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Letter to the Editor   |    
Use of Herbal Products and Symptoms of Bipolar Disorder
NARESH P. EMMANUEL, M.D.; CATHIE JONES, B.A.; R. BRUCE LYDIARD, PH.D., M.D.
Am J Psychiatry 1998;155:1626b-1626.
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Letters to the Editor

To the Editor: There is an increasing interest by consumers in the use of herbal preparations as an alternative form of treatment for various health problems. This may be due, in part, to the increasing cost of modern health care, to consumers’ turning to a more natural lifestyle, or to an increased interest in health and improved quality of life. A telephone survey of 1,539 adults R4215511CHDDGBAI revealed that 34% had used some form of unconventional therapy (including acupuncture, hypnotherapy, homeopathy, macrobiotics, and 12 other modalities) within the past year; of that group, 3% had used herbal remedies. We present a case in which the effects of concomitant use of herbal products mimicked a psychiatric condition.

Ms. A, a 40-year-old white married woman diagnosed with bulimia without purging, was referred for consultation and follow-up. She described episodes of depressed mood, crying spells, anger, irritability, and bloating that began before her menstruation and resolved with the onset of her period. She also described episodes of manic-like symptoms lasting up to a week that had begun in the past year: she felt full of energy and irritable and experienced decreased need to sleep and trouble concentrating. Ms. A was not taking any prescription medication other than levothyroxine for hypothyroidism.

A provisional diagnosis of premenstrual dysphoric disorder and mood disorder not otherwise specified was made in addition to bulimia nervosa. Fluoxetine was prescribed for Ms. A’s current depressed mood and bulimia. She was monitored for any manic-like symptoms. About 5 months later, Ms. A admitted that she had recently discontinued her regimen of fluoxetine. Her depressed mood had resolved, but her episodes of bingeing continued. Ms. A explained that it was important to lose weight so that people would notice her. Exercising up to 3 hours per day to lose weight was not enough. Ms. A now admitted that, for over a year, she had been periodically treating herself with herbal products from the health food store to augment her weight loss. These products contained ma-huang (ephedra), chromium picolinate, and caffeine. Further questioning revealed that when Ms. A took these products, she felt an increase in energy and a decrease in appetite. She would sleep 2–3 hours at night and be irritable the next day. Ms. A continued taking this combination for about 5–10 days until she reached a predetermined weight or was not able to function. When she stopped taking the herbal products, Ms. A experienced hypersomnia, dysphoria, poor concentration, and fatigue. She would return to the herbal regimen when she felt the urge to lose weight.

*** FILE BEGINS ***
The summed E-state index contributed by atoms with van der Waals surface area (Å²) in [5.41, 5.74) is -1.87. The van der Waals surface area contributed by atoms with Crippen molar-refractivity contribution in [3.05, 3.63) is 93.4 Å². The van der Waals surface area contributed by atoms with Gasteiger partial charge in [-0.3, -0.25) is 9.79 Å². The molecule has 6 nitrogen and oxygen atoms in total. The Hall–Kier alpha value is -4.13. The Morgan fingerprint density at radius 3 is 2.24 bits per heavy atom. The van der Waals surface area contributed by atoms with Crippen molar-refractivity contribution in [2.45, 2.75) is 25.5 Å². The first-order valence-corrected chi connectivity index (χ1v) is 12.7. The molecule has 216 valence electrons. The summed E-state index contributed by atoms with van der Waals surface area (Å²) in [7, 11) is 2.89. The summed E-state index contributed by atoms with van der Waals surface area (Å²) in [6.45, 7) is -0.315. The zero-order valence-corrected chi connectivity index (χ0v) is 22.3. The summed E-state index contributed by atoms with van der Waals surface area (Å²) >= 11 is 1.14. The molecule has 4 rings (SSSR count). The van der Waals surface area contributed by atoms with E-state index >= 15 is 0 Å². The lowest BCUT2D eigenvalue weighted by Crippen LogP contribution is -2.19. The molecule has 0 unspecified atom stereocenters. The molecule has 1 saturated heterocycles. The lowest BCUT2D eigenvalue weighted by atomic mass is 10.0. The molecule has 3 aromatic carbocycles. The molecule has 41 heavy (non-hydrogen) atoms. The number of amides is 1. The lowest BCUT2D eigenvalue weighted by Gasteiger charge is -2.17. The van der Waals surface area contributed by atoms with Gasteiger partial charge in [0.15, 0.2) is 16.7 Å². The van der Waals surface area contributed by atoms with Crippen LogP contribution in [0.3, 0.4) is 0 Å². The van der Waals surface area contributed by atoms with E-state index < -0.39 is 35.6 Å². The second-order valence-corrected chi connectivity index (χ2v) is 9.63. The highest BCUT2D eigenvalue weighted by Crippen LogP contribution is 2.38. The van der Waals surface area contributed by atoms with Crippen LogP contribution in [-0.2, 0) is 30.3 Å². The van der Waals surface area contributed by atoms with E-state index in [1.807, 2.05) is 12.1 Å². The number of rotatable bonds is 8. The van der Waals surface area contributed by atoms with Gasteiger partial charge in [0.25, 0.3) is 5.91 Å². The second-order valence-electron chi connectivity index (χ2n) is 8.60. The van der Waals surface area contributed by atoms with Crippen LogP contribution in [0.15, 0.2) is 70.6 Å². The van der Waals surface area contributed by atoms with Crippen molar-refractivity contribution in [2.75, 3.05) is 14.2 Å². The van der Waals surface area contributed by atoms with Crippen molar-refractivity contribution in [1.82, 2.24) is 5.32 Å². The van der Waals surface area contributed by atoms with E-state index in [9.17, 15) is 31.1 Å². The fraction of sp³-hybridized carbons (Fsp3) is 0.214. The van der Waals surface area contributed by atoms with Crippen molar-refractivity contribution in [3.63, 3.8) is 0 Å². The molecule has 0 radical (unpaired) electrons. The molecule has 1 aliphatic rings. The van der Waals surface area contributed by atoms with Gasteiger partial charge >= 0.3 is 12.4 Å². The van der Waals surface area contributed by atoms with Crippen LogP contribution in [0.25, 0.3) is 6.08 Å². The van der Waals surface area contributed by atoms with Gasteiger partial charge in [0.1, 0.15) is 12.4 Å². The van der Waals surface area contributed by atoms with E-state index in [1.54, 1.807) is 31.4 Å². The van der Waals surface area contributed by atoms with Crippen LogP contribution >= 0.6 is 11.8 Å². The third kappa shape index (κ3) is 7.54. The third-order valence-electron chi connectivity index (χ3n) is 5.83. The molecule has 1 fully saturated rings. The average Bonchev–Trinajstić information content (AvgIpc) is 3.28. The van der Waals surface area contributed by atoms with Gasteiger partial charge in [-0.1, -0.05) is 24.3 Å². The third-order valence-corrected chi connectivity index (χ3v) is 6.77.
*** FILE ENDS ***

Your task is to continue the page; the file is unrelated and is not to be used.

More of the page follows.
In this case, the effects of self-medication with herbal products mimicked the symptoms of mania. A misdiagnosis may needlessly expose the patient to unwarranted medications. Patients should be specifically questioned about the use of herbal products during routine visits. The clinician’s awareness of any herbal products the patient is taking may improve the quality of treatment and prevent potential complications.

Eisenberg DM, Kessler RC, Foster C, Norlock FE, Calkins DR, Delbanco TL: Unconventional medicine in the United States: prevalence, costs, and patterns of use. N Engl J Med  1993; 328:246–252
[PubMed]
[CrossRef]
 
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References

Eisenberg DM, Kessler RC, Foster C, Norlock FE, Calkins DR, Delbanco TL: Unconventional medicine in the United States: prevalence, costs, and patterns of use. N Engl J Med  1993; 328:246–252
[PubMed]
[CrossRef]
 
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